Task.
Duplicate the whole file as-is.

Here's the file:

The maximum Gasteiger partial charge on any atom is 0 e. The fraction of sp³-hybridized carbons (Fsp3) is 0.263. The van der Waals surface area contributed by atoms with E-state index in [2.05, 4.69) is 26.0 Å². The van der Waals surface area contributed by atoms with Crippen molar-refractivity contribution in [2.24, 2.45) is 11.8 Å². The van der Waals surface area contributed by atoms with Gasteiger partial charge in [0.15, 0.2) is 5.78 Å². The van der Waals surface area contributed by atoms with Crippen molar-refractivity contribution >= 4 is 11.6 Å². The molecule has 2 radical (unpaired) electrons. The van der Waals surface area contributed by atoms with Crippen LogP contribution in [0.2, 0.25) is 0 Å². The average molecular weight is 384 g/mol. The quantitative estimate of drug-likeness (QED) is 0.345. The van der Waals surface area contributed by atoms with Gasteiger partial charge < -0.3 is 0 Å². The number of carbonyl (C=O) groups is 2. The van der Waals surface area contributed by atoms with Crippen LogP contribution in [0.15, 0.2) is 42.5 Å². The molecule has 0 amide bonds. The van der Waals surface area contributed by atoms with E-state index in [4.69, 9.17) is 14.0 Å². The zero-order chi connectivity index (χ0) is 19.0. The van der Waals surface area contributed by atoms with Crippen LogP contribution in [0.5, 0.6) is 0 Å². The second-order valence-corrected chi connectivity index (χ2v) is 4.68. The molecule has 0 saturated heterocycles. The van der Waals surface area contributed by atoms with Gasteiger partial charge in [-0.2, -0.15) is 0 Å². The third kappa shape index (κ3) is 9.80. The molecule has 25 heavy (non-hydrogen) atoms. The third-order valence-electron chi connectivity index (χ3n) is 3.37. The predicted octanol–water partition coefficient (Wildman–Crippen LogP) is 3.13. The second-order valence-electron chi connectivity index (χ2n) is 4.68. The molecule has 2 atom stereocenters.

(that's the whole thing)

The maximum Gasteiger partial charge on any atom is 0 e. The fraction of sp³-hybridized carbons (Fsp3) is 0.263. The van der Waals surface area contributed by atoms with E-state index in [2.05, 4.69) is 26.0 Å². The van der Waals surface area contributed by atoms with Crippen molar-refractivity contribution in [2.24, 2.45) is 11.8 Å². The van der Waals surface area contributed by atoms with Gasteiger partial charge in [0.15, 0.2) is 5.78 Å². The van der Waals surface area contributed by atoms with Crippen molar-refractivity contribution >= 4 is 11.6 Å². The molecule has 2 radical (unpaired) electrons. The van der Waals surface area contributed by atoms with Crippen LogP contribution in [0.2, 0.25) is 0 Å². The average molecular weight is 384 g/mol. The quantitative estimate of drug-likeness (QED) is 0.345. The van der Waals surface area contributed by atoms with Gasteiger partial charge < -0.3 is 0 Å². The number of carbonyl (C=O) groups is 2. The van der Waals surface area contributed by atoms with Crippen LogP contribution in [0.15, 0.2) is 42.5 Å². The molecule has 0 amide bonds. The van der Waals surface area contributed by atoms with E-state index in [4.69, 9.17) is 14.0 Å². The zero-order chi connectivity index (χ0) is 19.0. The van der Waals surface area contributed by atoms with Crippen LogP contribution in [0.5, 0.6) is 0 Å². The second-order valence-corrected chi connectivity index (χ2v) is 4.68. The molecule has 0 saturated heterocycles. The van der Waals surface area contributed by atoms with Gasteiger partial charge in [-0.2, -0.15) is 0 Å². The third kappa shape index (κ3) is 9.80. The molecule has 25 heavy (non-hydrogen) atoms. The third-order valence-electron chi connectivity index (χ3n) is 3.37. The predicted octanol–water partition coefficient (Wildman–Crippen LogP) is 3.13. The second-order valence-electron chi connectivity index (χ2n) is 4.68. The molecule has 2 atom stereocenters.